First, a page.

The editor-in-chief of Dow Jones & Co. sent a memo to his staff members on Friday in which he stated that they must hold themselves to “higher standards of probity than other news organizations.”
Robert Thomson, who is also the managing editor of the Wall Street Journal, wrote that “in light of recent events in London” he felt obligated to re-emphasize the company’s journalistic principles.
Though no one at the Journal has been accused of the phone hacking that took down fellow News Corp. paper the News of the World, Dow Jones’ former CEO Les Hinton resigned from his position because he oversaw the World while much of the hacking took place.
Read more about the News Corp. phone-hacking scandal here
Earlier this week, Sen. Jay Rockefeller (D-WV) and Barbara Boxer (D-CA) called on the Dow special committee to investigate the hiring of Hinton, as well as whether any current or former executives had knowledge of or played a role in the phone hacking perpetrated by employees of News of the World.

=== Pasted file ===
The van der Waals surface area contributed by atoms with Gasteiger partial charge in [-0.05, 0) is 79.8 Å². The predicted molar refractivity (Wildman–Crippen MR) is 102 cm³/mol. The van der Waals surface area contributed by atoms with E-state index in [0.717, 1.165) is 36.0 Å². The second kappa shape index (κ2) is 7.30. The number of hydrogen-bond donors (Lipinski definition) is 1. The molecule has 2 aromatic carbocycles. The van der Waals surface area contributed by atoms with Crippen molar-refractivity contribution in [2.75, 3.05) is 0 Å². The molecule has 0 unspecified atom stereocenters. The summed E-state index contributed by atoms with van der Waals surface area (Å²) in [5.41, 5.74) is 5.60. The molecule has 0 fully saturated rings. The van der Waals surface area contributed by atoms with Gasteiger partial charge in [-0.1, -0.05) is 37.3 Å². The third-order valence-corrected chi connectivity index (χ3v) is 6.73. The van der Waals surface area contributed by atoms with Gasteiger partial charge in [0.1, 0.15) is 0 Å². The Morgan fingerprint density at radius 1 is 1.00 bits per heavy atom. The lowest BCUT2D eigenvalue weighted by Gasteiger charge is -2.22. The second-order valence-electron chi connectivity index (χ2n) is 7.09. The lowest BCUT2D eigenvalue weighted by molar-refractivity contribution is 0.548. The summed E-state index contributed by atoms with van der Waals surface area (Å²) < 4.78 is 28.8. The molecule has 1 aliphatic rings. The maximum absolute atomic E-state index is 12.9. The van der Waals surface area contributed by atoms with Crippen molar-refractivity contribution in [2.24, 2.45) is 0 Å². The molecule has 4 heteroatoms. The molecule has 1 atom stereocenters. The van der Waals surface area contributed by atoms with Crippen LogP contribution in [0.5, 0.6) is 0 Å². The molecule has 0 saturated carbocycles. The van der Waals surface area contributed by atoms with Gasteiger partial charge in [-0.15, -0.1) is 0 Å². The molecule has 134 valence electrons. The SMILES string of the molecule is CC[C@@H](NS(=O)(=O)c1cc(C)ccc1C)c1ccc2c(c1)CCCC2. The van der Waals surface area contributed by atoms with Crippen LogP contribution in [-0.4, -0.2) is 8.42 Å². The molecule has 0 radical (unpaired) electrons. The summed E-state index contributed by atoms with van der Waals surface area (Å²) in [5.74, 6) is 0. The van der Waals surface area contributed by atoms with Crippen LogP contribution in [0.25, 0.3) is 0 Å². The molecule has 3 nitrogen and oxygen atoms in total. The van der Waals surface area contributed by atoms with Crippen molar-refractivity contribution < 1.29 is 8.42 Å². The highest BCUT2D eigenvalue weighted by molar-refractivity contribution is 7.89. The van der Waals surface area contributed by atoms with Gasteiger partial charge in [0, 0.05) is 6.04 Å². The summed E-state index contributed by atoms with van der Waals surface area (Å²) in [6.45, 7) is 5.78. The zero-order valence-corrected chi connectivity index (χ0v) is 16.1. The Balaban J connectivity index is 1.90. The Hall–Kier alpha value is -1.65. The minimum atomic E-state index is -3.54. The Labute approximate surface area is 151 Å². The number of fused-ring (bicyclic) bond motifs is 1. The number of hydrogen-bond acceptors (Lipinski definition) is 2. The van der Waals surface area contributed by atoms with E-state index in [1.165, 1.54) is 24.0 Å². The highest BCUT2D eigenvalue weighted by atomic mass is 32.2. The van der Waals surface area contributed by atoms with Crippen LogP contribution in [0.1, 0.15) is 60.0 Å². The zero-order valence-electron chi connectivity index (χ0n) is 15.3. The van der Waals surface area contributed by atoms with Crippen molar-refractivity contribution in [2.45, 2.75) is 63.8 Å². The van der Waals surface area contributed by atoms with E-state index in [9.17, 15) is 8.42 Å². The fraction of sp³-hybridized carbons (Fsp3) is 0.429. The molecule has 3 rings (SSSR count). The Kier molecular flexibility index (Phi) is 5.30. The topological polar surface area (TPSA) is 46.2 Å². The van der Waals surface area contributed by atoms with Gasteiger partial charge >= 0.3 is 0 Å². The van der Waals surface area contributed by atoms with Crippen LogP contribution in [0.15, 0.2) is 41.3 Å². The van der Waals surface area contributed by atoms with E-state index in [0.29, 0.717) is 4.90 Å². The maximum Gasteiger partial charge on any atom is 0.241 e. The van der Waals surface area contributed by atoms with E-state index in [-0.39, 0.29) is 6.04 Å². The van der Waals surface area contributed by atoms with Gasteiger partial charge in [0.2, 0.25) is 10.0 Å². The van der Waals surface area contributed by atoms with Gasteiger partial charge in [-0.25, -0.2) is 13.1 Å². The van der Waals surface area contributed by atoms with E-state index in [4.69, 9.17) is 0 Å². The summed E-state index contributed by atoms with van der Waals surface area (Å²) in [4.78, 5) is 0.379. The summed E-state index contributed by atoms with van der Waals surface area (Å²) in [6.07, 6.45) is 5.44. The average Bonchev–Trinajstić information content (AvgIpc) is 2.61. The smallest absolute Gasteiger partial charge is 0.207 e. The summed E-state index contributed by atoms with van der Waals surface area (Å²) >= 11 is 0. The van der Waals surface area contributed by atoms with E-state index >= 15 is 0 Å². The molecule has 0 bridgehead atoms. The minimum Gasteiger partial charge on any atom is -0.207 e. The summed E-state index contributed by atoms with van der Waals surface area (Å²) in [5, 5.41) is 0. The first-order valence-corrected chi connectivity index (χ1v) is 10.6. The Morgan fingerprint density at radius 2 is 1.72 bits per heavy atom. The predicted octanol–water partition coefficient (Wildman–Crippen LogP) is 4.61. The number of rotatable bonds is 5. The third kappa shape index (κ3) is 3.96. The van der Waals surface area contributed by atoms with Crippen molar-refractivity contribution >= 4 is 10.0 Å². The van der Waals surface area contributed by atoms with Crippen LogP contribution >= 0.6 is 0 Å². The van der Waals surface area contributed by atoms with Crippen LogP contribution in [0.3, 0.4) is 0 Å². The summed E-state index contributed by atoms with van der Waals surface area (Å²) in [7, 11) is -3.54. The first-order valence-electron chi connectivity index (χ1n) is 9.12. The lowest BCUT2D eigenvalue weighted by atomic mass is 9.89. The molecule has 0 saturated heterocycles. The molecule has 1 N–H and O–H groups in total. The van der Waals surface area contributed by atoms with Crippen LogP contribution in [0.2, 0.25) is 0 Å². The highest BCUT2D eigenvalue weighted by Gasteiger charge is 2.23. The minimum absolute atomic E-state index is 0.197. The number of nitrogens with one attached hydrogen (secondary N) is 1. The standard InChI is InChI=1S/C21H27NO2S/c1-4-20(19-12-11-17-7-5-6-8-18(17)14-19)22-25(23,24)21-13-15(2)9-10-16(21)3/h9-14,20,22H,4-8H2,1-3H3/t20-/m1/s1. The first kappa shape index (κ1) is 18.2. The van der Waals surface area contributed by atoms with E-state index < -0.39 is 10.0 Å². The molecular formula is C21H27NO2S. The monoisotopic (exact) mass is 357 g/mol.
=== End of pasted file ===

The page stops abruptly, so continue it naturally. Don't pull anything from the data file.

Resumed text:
The extent of the hacking at News of the World -- and rumors of hacking at other News Corp. publications -- has spurred questions about standards at the company’s U.S. properties.
Also Read: Senators Call for Dow Jones Inquiry
Thomson’s memo makes clear that he thinks such talk is ludicrous.
“By almost any measure, we have the most successful newspaper in the U.S. and, arguably, the world, an exponentially expanding digital presence, and a peerless team of journalists passionate about ethics and hungry for more success,” he wrote.
However, he did remind his staff that there is a confidential hotline one can call if they have any concern about practices, noting “It is important that all editors take responsibility for reporters in their care and that all reporters take care.”